Despite what you might have learned in your college business writing courses, resumes do not fit into a standard template, at least not anymore. Often times there are no right or wrong ways to write a resume, it just needs to align with your career goals. One common misconception is that your resume must have an objective section, but our advice is to ditch it and move on to something a bit more current.
Objectives are antiquated. They focus on what you are looking for. It is evident what you are looking for – to be hired to the position that you applied for. Employers care about what you can do for the company, not what you are looking for in a job.
What should you use instead?
A targeted summary paragraph. The summary statement details your strengths and how well you are aligned with the position. It shows the added value you can provide to the company that others might not. You will get much more mileage out of your resume if you use a targeted summary and the chances that you will pique the interest of a recruiter and hiring manager are much, much higher. Geoffrey Coon, President of RP goes on to say, “If there is one message I could get across to the general public about resumes, it would be to ditch the objective. Real estate on a resume is highly valuable and you need to make sure every bit of the content you provide is properly positioning you for that specific role.”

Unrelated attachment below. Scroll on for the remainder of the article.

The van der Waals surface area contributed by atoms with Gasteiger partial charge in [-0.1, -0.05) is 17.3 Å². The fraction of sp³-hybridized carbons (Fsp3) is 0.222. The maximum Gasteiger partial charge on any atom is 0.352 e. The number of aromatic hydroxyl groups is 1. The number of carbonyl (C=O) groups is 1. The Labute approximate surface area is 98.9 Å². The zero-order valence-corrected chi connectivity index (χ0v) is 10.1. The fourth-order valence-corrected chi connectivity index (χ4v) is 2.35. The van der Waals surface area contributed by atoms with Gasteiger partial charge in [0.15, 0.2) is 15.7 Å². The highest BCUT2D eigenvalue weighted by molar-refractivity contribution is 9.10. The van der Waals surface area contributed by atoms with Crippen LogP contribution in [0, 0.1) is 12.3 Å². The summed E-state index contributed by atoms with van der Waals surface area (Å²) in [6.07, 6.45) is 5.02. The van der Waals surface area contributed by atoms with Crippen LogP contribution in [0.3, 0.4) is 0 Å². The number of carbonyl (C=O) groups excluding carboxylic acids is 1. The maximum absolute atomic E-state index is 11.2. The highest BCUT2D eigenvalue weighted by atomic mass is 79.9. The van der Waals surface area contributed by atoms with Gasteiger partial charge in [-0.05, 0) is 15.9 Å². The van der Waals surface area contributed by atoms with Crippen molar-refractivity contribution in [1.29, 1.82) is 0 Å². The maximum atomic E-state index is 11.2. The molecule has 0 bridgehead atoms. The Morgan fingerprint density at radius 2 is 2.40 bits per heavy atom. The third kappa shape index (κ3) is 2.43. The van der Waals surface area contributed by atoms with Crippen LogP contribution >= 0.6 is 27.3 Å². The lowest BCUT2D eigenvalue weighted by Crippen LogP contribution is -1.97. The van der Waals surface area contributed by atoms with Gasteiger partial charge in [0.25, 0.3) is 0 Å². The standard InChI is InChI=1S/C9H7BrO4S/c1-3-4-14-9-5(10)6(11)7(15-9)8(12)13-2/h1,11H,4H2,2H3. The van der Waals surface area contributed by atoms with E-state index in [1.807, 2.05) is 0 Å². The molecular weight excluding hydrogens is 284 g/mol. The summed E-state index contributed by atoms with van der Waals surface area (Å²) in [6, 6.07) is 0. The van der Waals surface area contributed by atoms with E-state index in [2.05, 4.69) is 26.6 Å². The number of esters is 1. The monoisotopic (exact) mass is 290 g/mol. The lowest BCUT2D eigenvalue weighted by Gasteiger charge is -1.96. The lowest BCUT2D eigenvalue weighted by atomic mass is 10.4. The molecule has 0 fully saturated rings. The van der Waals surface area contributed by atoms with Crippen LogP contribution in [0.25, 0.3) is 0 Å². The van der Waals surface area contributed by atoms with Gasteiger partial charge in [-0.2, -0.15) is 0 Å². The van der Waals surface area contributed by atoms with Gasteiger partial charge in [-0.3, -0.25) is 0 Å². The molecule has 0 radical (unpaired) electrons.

Applying to more than one type of role?
Most people’s skills don’t fit with just one industry or role. Hence the importance of a targeted summary, and as mentioned previously the “more mileage” you will get out of your resume. It’s easier to change up your summary to highlight specific traits or industry-specific so called “buzz” words to get the attention of a recruiter or hiring manager. If you are not a wordsmith, don’t worry. There are plenty of qualified professional resume writers that can assist you with meeting your goals.